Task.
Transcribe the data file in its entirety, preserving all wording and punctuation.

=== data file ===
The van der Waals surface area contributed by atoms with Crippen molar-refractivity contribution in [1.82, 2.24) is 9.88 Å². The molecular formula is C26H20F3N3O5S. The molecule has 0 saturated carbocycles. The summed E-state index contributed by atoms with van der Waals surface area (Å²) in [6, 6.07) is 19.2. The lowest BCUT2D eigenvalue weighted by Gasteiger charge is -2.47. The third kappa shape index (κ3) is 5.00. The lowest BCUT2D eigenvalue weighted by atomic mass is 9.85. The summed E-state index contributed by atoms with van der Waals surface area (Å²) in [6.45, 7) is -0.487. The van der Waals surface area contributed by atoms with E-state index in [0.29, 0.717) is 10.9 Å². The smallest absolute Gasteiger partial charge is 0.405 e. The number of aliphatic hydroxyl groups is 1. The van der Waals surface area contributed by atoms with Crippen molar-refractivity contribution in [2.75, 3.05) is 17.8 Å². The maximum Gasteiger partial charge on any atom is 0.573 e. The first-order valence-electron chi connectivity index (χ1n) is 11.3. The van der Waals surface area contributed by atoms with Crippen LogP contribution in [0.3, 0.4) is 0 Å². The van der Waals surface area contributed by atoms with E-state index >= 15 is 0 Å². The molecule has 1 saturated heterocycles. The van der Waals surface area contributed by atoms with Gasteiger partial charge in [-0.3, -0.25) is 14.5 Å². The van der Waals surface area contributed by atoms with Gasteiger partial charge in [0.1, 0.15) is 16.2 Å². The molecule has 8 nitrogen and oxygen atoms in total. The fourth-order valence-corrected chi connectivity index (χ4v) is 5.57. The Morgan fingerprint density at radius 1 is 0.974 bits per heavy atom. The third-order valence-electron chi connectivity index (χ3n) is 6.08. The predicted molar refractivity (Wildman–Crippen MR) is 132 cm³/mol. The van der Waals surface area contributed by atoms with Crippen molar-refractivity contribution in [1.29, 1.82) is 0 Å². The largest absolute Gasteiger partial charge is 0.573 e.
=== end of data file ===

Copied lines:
The van der Waals surface area contributed by atoms with Crippen molar-refractivity contribution in [1.82, 2.24) is 9.88 Å². The molecular formula is C26H20F3N3O5S. The molecule has 0 saturated carbocycles. The summed E-state index contributed by atoms with van der Waals surface area (Å²) in [6, 6.07) is 19.2. The lowest BCUT2D eigenvalue weighted by Gasteiger charge is -2.47. The third kappa shape index (κ3) is 5.00. The lowest BCUT2D eigenvalue weighted by atomic mass is 9.85. The summed E-state index contributed by atoms with van der Waals surface area (Å²) in [6.45, 7) is -0.487. The van der Waals surface area contributed by atoms with E-state index in [0.29, 0.717) is 10.9 Å². The smallest absolute Gasteiger partial charge is 0.405 e. The number of aliphatic hydroxyl groups is 1. The van der Waals surface area contributed by atoms with Crippen molar-refractivity contribution in [2.75, 3.05) is 17.8 Å². The maximum Gasteiger partial charge on any atom is 0.573 e. The first-order valence-electron chi connectivity index (χ1n) is 11.3. The van der Waals surface area contributed by atoms with Crippen LogP contribution in [0.3, 0.4) is 0 Å². The van der Waals surface area contributed by atoms with E-state index >= 15 is 0 Å². The molecule has 1 saturated heterocycles. The van der Waals surface area contributed by atoms with Gasteiger partial charge in [-0.3, -0.25) is 14.5 Å². The van der Waals surface area contributed by atoms with Gasteiger partial charge in [0.1, 0.15) is 16.2 Å². The molecule has 8 nitrogen and oxygen atoms in total. The fourth-order valence-corrected chi connectivity index (χ4v) is 5.57. The Morgan fingerprint density at radius 1 is 0.974 bits per heavy atom. The third-order valence-electron chi connectivity index (χ3n) is 6.08. The predicted molar refractivity (Wildman–Crippen MR) is 132 cm³/mol. The van der Waals surface area contributed by atoms with Crippen molar-refractivity contribution in [1.29, 1.82) is 0 Å². The largest absolute Gasteiger partial charge is 0.573 e.